So save the P&L for when there is an objection to be overcome. As one airline executive mentioned during the survey: “A profit [and] loss assessment is least important because the airline will calculate this on its own, using internal data; the airport or consultant’s data will not be as accurate, so it’s better for the airport to focus on and share other data about its market that is not generally available to the airline route planner.”

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Bespoke approach

It is vital to remember that no two airline meetings or presentations are ever the same. The airline, environment, audience, time and stage of conversation all need to be taken into account. Some of these points may seem obvious but we frequently hear stories of airports and destinations not tailoring their offering and style to the meeting.

Obviously, network carriers, low cost carriers and charter carriers will all expect to hear radically different proposals. Also think of your audience and study the job title of the person you are meeting. If the job title is in procurement, the questions will be different from those of a network vice president or somebody involved in industry affairs. Each person will have their own interpretation of the requirements needed to serve a market.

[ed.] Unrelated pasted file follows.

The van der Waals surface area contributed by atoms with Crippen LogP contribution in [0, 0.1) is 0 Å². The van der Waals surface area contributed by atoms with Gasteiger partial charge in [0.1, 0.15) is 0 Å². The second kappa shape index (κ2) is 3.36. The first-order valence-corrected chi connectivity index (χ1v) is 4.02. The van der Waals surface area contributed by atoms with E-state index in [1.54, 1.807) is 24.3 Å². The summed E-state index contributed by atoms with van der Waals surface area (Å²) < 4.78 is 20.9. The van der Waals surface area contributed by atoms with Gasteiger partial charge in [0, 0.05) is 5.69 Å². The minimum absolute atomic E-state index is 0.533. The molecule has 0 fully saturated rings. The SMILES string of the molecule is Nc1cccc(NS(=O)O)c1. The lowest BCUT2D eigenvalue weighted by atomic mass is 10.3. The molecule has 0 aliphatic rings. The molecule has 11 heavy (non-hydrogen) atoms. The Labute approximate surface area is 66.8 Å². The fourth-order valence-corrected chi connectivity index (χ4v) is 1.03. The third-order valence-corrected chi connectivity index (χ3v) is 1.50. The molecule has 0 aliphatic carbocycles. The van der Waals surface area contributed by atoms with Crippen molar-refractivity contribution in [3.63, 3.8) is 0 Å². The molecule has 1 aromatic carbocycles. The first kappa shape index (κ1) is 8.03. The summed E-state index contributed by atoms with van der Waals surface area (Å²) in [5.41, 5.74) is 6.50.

A presentation at a Head Office may require a different approach to a meeting at an event and it is important to be clear where you are in the process and with the audience you are meeting. If the airline manager knows very little about your market it is an “introductory meeting”, if the business case has already been ratified then the discussion may move to “route support” or “traffic delivery”. If you have been having the same meeting year after year, focus on why the carrier is not serving your market, be it the level of corporate traffic or pulling together tour operator support. Closing the deal is one of the most difficult meetings and requires careful negotiation skills. There are many “do’s and don’ts” in this specific type of meeting.

Data and market size

The route development field is awash with rich data sources from country level passenger statistics, MIDT data and the even the emergence of online aggregator sites that can provide search data, such as Skyscanner. There is no excuse for not being able to estimate a route market size from your airport and deliver a traffic forecast. The presentation must include robust data and MIDT data is a language that all airlines understand. But it must be used correctly. Airports must accept that the data will always be a survey and assumptions will be made. Forecasts may use different techniques whether